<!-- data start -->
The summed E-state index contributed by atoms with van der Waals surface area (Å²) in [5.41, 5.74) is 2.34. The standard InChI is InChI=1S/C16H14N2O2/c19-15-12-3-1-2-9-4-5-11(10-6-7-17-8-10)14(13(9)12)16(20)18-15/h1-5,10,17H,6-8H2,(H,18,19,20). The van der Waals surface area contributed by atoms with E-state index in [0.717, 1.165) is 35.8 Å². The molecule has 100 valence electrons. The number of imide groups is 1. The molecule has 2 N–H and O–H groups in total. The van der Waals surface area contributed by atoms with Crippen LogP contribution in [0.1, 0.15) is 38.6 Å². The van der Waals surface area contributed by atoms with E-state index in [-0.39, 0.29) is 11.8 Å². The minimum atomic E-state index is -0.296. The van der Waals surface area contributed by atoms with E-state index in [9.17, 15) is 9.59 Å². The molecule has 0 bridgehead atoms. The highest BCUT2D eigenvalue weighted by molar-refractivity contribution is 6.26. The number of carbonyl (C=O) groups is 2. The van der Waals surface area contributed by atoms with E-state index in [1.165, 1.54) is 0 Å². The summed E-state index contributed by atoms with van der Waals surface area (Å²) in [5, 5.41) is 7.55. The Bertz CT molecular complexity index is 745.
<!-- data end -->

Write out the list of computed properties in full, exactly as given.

The summed E-state index contributed by atoms with van der Waals surface area (Å²) in [5.41, 5.74) is 2.34. The standard InChI is InChI=1S/C16H14N2O2/c19-15-12-3-1-2-9-4-5-11(10-6-7-17-8-10)14(13(9)12)16(20)18-15/h1-5,10,17H,6-8H2,(H,18,19,20). The van der Waals surface area contributed by atoms with E-state index in [0.717, 1.165) is 35.8 Å². The molecule has 100 valence electrons. The number of imide groups is 1. The molecule has 2 N–H and O–H groups in total. The van der Waals surface area contributed by atoms with Crippen LogP contribution in [0.1, 0.15) is 38.6 Å². The van der Waals surface area contributed by atoms with E-state index in [-0.39, 0.29) is 11.8 Å². The minimum atomic E-state index is -0.296. The van der Waals surface area contributed by atoms with E-state index in [9.17, 15) is 9.59 Å². The molecule has 0 bridgehead atoms. The highest BCUT2D eigenvalue weighted by molar-refractivity contribution is 6.26. The number of carbonyl (C=O) groups is 2. The van der Waals surface area contributed by atoms with E-state index in [1.165, 1.54) is 0 Å². The summed E-state index contributed by atoms with van der Waals surface area (Å²) in [5, 5.41) is 7.55. The Bertz CT molecular complexity index is 745.